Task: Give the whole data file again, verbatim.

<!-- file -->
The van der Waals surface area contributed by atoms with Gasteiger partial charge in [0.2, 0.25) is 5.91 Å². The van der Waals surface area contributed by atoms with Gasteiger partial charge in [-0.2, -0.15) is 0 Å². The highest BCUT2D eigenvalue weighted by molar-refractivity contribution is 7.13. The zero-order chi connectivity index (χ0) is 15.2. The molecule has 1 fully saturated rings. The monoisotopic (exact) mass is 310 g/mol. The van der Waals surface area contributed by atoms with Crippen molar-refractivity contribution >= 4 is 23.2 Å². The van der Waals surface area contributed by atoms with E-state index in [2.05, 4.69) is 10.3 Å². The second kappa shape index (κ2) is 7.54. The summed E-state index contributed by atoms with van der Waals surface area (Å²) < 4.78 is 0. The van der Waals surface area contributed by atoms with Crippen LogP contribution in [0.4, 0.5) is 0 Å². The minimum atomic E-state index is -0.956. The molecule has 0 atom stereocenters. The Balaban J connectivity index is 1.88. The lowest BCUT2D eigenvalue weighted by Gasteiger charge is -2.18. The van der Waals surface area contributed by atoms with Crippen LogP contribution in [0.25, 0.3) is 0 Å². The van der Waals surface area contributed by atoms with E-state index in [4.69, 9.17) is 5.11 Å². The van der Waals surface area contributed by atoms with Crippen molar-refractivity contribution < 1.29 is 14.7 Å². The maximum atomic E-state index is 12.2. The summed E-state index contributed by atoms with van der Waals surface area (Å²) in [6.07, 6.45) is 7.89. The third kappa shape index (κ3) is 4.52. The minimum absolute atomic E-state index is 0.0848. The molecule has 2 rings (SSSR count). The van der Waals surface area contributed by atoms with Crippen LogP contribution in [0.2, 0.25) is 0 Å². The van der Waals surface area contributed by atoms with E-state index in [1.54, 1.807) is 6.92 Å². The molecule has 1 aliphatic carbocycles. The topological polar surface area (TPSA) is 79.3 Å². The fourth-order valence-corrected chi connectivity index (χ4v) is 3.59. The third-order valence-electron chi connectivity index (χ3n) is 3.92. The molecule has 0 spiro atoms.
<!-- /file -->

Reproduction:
The van der Waals surface area contributed by atoms with Gasteiger partial charge in [0.2, 0.25) is 5.91 Å². The van der Waals surface area contributed by atoms with Gasteiger partial charge in [-0.2, -0.15) is 0 Å². The highest BCUT2D eigenvalue weighted by molar-refractivity contribution is 7.13. The zero-order chi connectivity index (χ0) is 15.2. The molecule has 1 fully saturated rings. The monoisotopic (exact) mass is 310 g/mol. The van der Waals surface area contributed by atoms with Crippen molar-refractivity contribution >= 4 is 23.2 Å². The van der Waals surface area contributed by atoms with E-state index in [2.05, 4.69) is 10.3 Å². The second kappa shape index (κ2) is 7.54. The summed E-state index contributed by atoms with van der Waals surface area (Å²) < 4.78 is 0. The van der Waals surface area contributed by atoms with Crippen LogP contribution in [0.4, 0.5) is 0 Å². The minimum atomic E-state index is -0.956. The molecule has 0 atom stereocenters. The Balaban J connectivity index is 1.88. The lowest BCUT2D eigenvalue weighted by Gasteiger charge is -2.18. The van der Waals surface area contributed by atoms with Crippen LogP contribution in [0.25, 0.3) is 0 Å². The van der Waals surface area contributed by atoms with E-state index in [4.69, 9.17) is 5.11 Å². The van der Waals surface area contributed by atoms with Crippen molar-refractivity contribution < 1.29 is 14.7 Å². The maximum atomic E-state index is 12.2. The summed E-state index contributed by atoms with van der Waals surface area (Å²) in [6.07, 6.45) is 7.89. The third kappa shape index (κ3) is 4.52. The minimum absolute atomic E-state index is 0.0848. The molecule has 2 rings (SSSR count). The van der Waals surface area contributed by atoms with Crippen LogP contribution in [0.2, 0.25) is 0 Å². The van der Waals surface area contributed by atoms with E-state index in [1.54, 1.807) is 6.92 Å². The molecule has 1 aliphatic carbocycles. The topological polar surface area (TPSA) is 79.3 Å². The fourth-order valence-corrected chi connectivity index (χ4v) is 3.59. The third-order valence-electron chi connectivity index (χ3n) is 3.92. The molecule has 0 spiro atoms.